In Re Welfare of Scott

Annotate this Case

244 N.W.2d 669 (1976)

In re WELFARE OF Gregory Gordon SCOTT.

No. 46253.

Supreme Court of Minnesota.

July 30, 1976.

*670 Mary Davidson Winter, Melvin B. Goldberg, James P. Cullen, Legal Assistance to Minn. Prisoners, Minneapolis, for appellant.

Attell P. Felix, County Atty., John E. Valen, Little Falls, for respondents.

Heard before TODD, YETKA and SCOTT, JJ., and considered and decided by the court en banc.

SCOTT, Justice.

This is an appeal from the judgment of the District Court of Morrison County terminating the parental rights of Vernon Gordon Scott to Gregory Gordon Scott and transferring his legal custody to Homer and Doris Hiller, the maternal grandparents.

Vickie Hiller and Vernon Gordon Scott were married in October 1969 and divorced in April 1972. No children were born of the marriage. Within 6 months of the divorce, the couple began living together again. On June 25, 1973, Vickie Hiller gave birth to Gregory Gordon Scott. The child's birth certificate named Vernon Gordon Scott as the father.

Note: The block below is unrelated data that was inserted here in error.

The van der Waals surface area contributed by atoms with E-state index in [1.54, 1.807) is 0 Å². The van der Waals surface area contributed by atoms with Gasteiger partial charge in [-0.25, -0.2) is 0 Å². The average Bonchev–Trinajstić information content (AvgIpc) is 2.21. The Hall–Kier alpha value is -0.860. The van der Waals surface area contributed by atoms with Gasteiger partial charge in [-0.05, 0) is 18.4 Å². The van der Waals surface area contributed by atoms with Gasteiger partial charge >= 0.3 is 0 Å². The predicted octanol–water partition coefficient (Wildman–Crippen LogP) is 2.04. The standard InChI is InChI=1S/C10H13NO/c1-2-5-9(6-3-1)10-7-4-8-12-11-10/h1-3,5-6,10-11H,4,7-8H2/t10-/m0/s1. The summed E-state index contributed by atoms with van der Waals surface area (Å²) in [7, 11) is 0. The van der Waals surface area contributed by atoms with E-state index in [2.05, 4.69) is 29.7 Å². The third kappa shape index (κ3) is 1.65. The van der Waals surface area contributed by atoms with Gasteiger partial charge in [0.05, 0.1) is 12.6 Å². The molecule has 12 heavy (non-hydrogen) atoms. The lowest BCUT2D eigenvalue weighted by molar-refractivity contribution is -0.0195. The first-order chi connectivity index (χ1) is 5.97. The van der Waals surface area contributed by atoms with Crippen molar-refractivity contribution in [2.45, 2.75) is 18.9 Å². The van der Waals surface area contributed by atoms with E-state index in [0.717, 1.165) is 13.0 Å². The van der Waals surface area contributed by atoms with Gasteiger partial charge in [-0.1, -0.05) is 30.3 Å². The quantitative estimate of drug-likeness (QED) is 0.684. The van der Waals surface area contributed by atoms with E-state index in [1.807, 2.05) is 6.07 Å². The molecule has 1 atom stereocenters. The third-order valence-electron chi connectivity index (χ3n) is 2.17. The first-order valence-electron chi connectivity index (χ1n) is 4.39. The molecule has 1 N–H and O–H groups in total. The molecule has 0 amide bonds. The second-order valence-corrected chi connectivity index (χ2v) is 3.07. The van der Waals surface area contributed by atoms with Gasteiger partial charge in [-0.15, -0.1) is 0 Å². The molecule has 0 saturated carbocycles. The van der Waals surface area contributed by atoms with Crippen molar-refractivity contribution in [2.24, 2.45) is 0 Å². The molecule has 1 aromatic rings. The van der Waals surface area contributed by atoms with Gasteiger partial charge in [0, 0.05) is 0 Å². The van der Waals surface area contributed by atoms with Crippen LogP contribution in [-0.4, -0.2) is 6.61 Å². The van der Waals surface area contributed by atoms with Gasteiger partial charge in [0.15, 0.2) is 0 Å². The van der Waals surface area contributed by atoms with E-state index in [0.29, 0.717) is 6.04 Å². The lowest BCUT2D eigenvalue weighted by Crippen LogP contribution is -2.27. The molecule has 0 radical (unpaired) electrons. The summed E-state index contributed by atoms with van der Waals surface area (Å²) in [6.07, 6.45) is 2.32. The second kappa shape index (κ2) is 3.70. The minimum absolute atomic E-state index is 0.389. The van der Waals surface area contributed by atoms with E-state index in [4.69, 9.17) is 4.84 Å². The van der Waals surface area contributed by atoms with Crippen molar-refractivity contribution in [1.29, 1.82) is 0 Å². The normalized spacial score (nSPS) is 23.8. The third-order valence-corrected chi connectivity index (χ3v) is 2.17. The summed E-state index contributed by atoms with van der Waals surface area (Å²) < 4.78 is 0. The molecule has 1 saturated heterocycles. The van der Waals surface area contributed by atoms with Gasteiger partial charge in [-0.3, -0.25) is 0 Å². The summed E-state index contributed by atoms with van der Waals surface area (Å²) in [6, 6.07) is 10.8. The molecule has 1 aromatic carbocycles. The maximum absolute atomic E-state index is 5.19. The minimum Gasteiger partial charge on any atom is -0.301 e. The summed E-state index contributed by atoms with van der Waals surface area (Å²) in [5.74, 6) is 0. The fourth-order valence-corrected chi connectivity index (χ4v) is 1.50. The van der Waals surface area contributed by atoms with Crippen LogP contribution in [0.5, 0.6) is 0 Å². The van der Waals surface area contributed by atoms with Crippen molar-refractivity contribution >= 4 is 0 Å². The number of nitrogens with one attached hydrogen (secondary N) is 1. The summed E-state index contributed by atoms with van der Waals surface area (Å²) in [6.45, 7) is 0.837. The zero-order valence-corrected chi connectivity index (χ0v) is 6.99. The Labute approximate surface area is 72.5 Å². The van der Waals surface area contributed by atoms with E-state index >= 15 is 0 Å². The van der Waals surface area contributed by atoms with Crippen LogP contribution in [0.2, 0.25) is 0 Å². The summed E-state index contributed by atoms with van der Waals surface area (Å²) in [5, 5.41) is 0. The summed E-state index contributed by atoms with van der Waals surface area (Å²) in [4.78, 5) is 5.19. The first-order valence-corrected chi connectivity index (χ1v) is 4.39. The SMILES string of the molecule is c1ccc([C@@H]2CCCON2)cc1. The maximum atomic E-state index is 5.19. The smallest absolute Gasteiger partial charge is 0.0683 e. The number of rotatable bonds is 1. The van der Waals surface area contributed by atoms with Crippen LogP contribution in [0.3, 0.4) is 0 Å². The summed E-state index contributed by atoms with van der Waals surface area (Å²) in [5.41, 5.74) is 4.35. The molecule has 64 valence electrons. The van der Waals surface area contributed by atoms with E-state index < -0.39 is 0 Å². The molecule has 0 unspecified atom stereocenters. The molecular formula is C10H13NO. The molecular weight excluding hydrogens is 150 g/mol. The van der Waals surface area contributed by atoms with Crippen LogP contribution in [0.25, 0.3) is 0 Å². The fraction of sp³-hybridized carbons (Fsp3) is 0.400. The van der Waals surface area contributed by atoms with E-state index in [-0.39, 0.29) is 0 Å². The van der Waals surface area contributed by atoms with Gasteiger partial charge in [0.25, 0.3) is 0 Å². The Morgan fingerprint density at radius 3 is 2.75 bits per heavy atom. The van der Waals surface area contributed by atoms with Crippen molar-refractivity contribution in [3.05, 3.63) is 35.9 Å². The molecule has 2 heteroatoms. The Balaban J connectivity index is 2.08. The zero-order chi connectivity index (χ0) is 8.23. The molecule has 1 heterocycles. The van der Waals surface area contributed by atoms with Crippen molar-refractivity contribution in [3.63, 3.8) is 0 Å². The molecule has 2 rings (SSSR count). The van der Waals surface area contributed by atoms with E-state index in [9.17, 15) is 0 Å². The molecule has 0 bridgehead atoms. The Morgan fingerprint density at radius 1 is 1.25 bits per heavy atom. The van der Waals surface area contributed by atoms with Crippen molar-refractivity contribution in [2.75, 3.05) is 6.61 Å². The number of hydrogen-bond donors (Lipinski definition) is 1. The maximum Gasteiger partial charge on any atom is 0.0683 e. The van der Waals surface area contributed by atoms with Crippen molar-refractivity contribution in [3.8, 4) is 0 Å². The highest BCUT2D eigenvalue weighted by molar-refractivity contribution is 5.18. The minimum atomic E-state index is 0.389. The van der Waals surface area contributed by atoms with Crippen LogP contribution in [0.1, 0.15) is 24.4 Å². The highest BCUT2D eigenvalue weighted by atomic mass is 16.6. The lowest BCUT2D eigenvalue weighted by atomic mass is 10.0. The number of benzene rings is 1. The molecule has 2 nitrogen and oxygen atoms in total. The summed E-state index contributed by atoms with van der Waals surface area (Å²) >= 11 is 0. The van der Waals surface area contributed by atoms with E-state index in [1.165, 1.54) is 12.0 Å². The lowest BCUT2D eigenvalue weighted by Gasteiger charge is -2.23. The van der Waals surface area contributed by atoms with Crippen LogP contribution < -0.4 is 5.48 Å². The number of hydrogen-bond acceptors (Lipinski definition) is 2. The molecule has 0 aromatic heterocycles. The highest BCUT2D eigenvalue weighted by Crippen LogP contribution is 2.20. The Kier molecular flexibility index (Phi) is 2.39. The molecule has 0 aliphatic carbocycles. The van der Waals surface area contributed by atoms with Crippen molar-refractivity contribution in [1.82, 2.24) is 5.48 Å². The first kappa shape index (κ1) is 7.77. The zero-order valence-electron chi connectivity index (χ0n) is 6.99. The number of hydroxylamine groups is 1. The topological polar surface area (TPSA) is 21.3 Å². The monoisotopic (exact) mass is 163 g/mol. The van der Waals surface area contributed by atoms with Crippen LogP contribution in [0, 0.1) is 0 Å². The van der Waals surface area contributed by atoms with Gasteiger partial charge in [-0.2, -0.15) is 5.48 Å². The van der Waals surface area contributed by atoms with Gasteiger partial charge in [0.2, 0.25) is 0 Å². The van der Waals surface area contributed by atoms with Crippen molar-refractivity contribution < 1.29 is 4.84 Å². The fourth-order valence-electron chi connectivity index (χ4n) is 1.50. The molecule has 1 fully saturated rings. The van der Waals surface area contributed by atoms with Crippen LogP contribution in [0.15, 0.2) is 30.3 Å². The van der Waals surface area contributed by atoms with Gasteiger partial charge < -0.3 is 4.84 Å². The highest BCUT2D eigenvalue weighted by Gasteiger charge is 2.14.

The relationship between Vickie Hiller and Vernon Scott was filled with tumult. By February 14, 1974, they had once again separated. On that date, Scott confronted Vickie, who was in a car accompanied by Gregory and four of her friends, and demanded she return to him. When she refused to talk to him, Scott pursued them in his truck and fired a shotgun blast at the rear window of the vehicle in which she and Gregory were riding. After a high-speed chase, Scott rammed the vehicle in which she was riding. He then got out of his truck and shot and killed Vickie, injuring Gregory with pellets in the head and face. Vernon Scott plead guilty to second-degree murder and was sentenced to from 3 to 40 years in the custody of the commissioner of corrections. He is appealing that conviction to this court.